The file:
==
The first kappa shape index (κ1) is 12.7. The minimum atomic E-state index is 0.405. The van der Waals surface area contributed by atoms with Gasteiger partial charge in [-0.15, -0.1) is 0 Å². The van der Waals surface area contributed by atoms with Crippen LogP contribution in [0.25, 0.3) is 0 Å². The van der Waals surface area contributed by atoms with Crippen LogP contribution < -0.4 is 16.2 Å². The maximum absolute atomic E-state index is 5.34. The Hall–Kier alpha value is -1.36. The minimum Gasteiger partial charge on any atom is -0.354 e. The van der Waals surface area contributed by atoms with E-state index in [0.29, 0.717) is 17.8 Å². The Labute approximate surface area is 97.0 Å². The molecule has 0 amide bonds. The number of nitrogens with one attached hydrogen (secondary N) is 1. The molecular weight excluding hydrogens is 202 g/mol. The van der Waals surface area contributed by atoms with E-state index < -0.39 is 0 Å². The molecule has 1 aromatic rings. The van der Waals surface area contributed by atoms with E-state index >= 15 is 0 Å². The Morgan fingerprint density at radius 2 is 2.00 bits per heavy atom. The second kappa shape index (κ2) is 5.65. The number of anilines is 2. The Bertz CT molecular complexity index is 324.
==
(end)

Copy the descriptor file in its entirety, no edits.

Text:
The first kappa shape index (κ1) is 12.7. The minimum atomic E-state index is 0.405. The van der Waals surface area contributed by atoms with Gasteiger partial charge in [-0.15, -0.1) is 0 Å². The van der Waals surface area contributed by atoms with Crippen LogP contribution in [0.25, 0.3) is 0 Å². The van der Waals surface area contributed by atoms with Crippen LogP contribution < -0.4 is 16.2 Å². The maximum absolute atomic E-state index is 5.34. The Hall–Kier alpha value is -1.36. The minimum Gasteiger partial charge on any atom is -0.354 e. The van der Waals surface area contributed by atoms with E-state index in [0.29, 0.717) is 17.8 Å². The Labute approximate surface area is 97.0 Å². The molecule has 0 amide bonds. The number of nitrogens with one attached hydrogen (secondary N) is 1. The molecular weight excluding hydrogens is 202 g/mol. The van der Waals surface area contributed by atoms with E-state index < -0.39 is 0 Å². The molecule has 1 aromatic rings. The van der Waals surface area contributed by atoms with E-state index >= 15 is 0 Å². The Morgan fingerprint density at radius 2 is 2.00 bits per heavy atom. The second kappa shape index (κ2) is 5.65. The number of anilines is 2. The Bertz CT molecular complexity index is 324.